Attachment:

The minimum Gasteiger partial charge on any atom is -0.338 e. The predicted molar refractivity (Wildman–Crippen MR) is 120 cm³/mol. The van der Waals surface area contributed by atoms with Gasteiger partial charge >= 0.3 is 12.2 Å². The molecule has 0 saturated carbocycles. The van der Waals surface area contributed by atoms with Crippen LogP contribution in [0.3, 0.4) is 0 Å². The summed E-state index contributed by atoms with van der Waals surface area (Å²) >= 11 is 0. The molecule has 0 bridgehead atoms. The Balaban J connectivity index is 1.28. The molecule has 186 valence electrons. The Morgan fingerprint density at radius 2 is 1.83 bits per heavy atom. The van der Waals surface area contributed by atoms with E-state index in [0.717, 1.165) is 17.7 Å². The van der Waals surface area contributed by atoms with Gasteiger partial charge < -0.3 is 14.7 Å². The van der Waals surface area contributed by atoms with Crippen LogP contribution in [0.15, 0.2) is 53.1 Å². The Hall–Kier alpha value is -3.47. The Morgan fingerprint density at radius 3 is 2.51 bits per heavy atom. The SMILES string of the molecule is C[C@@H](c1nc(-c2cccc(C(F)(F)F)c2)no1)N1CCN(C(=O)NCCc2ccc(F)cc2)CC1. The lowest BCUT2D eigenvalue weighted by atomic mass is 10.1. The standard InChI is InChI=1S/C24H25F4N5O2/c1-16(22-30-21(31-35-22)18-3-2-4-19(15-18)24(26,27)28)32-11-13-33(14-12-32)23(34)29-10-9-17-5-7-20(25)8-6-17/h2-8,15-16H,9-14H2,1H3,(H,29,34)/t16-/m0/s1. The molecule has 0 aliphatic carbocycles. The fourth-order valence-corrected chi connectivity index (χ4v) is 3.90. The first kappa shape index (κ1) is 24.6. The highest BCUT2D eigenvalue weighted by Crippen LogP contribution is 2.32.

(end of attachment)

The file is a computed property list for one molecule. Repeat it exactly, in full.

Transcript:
The minimum Gasteiger partial charge on any atom is -0.338 e. The predicted molar refractivity (Wildman–Crippen MR) is 120 cm³/mol. The van der Waals surface area contributed by atoms with Gasteiger partial charge >= 0.3 is 12.2 Å². The molecule has 0 saturated carbocycles. The van der Waals surface area contributed by atoms with Crippen LogP contribution in [0.3, 0.4) is 0 Å². The summed E-state index contributed by atoms with van der Waals surface area (Å²) >= 11 is 0. The molecule has 0 bridgehead atoms. The Balaban J connectivity index is 1.28. The molecule has 186 valence electrons. The Morgan fingerprint density at radius 2 is 1.83 bits per heavy atom. The van der Waals surface area contributed by atoms with E-state index in [0.717, 1.165) is 17.7 Å². The van der Waals surface area contributed by atoms with Gasteiger partial charge < -0.3 is 14.7 Å². The van der Waals surface area contributed by atoms with Crippen LogP contribution in [0.15, 0.2) is 53.1 Å². The Hall–Kier alpha value is -3.47. The Morgan fingerprint density at radius 3 is 2.51 bits per heavy atom. The SMILES string of the molecule is C[C@@H](c1nc(-c2cccc(C(F)(F)F)c2)no1)N1CCN(C(=O)NCCc2ccc(F)cc2)CC1. The lowest BCUT2D eigenvalue weighted by atomic mass is 10.1. The standard InChI is InChI=1S/C24H25F4N5O2/c1-16(22-30-21(31-35-22)18-3-2-4-19(15-18)24(26,27)28)32-11-13-33(14-12-32)23(34)29-10-9-17-5-7-20(25)8-6-17/h2-8,15-16H,9-14H2,1H3,(H,29,34)/t16-/m0/s1. The molecule has 0 aliphatic carbocycles. The fourth-order valence-corrected chi connectivity index (χ4v) is 3.90. The first kappa shape index (κ1) is 24.6. The highest BCUT2D eigenvalue weighted by Crippen LogP contribution is 2.32.